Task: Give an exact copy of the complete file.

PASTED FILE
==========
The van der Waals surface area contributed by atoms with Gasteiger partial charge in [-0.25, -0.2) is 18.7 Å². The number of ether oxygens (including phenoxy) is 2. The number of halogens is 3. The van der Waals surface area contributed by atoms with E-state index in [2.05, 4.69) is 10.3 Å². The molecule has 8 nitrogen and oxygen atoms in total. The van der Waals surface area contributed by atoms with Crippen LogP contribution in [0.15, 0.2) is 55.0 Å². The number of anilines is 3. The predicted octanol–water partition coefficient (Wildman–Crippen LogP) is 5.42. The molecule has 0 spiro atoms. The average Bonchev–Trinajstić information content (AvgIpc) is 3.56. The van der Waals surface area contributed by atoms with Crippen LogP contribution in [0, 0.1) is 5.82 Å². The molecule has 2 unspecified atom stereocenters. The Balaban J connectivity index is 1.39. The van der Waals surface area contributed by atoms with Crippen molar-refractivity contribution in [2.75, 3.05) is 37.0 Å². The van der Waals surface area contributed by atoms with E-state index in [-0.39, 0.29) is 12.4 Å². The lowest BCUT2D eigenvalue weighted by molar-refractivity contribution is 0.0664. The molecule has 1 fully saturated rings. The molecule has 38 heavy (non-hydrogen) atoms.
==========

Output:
The van der Waals surface area contributed by atoms with Gasteiger partial charge in [-0.25, -0.2) is 18.7 Å². The number of ether oxygens (including phenoxy) is 2. The number of halogens is 3. The van der Waals surface area contributed by atoms with E-state index in [2.05, 4.69) is 10.3 Å². The molecule has 8 nitrogen and oxygen atoms in total. The van der Waals surface area contributed by atoms with Crippen LogP contribution in [0.15, 0.2) is 55.0 Å². The number of anilines is 3. The predicted octanol–water partition coefficient (Wildman–Crippen LogP) is 5.42. The molecule has 0 spiro atoms. The average Bonchev–Trinajstić information content (AvgIpc) is 3.56. The van der Waals surface area contributed by atoms with Crippen LogP contribution in [0, 0.1) is 5.82 Å². The molecule has 2 unspecified atom stereocenters. The Balaban J connectivity index is 1.39. The van der Waals surface area contributed by atoms with Crippen molar-refractivity contribution in [2.75, 3.05) is 37.0 Å². The van der Waals surface area contributed by atoms with E-state index in [-0.39, 0.29) is 12.4 Å². The lowest BCUT2D eigenvalue weighted by molar-refractivity contribution is 0.0664. The molecule has 1 fully saturated rings. The molecule has 38 heavy (non-hydrogen) atoms.